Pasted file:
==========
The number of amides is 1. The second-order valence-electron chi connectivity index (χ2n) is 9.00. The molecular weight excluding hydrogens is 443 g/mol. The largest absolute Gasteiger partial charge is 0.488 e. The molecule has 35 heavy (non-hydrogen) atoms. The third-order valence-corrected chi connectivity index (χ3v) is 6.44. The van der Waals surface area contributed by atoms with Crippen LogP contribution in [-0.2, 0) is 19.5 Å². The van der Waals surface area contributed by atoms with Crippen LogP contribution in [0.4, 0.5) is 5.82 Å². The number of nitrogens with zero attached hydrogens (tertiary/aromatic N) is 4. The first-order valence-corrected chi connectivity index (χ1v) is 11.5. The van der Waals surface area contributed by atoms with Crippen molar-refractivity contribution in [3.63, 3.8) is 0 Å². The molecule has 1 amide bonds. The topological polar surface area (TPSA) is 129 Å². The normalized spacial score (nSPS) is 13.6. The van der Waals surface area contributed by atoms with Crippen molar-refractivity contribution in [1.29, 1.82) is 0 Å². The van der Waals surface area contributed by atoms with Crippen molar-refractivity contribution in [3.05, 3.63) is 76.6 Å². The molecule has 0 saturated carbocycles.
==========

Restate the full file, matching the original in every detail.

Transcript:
The number of amides is 1. The second-order valence-electron chi connectivity index (χ2n) is 9.00. The molecular weight excluding hydrogens is 443 g/mol. The largest absolute Gasteiger partial charge is 0.488 e. The molecule has 35 heavy (non-hydrogen) atoms. The third-order valence-corrected chi connectivity index (χ3v) is 6.44. The van der Waals surface area contributed by atoms with Crippen LogP contribution in [-0.2, 0) is 19.5 Å². The van der Waals surface area contributed by atoms with Crippen LogP contribution in [0.4, 0.5) is 5.82 Å². The number of nitrogens with zero attached hydrogens (tertiary/aromatic N) is 4. The first-order valence-corrected chi connectivity index (χ1v) is 11.5. The van der Waals surface area contributed by atoms with Crippen molar-refractivity contribution in [3.63, 3.8) is 0 Å². The molecule has 1 amide bonds. The topological polar surface area (TPSA) is 129 Å². The normalized spacial score (nSPS) is 13.6. The van der Waals surface area contributed by atoms with Crippen molar-refractivity contribution in [1.29, 1.82) is 0 Å². The van der Waals surface area contributed by atoms with Crippen molar-refractivity contribution in [3.05, 3.63) is 76.6 Å². The molecule has 0 saturated carbocycles.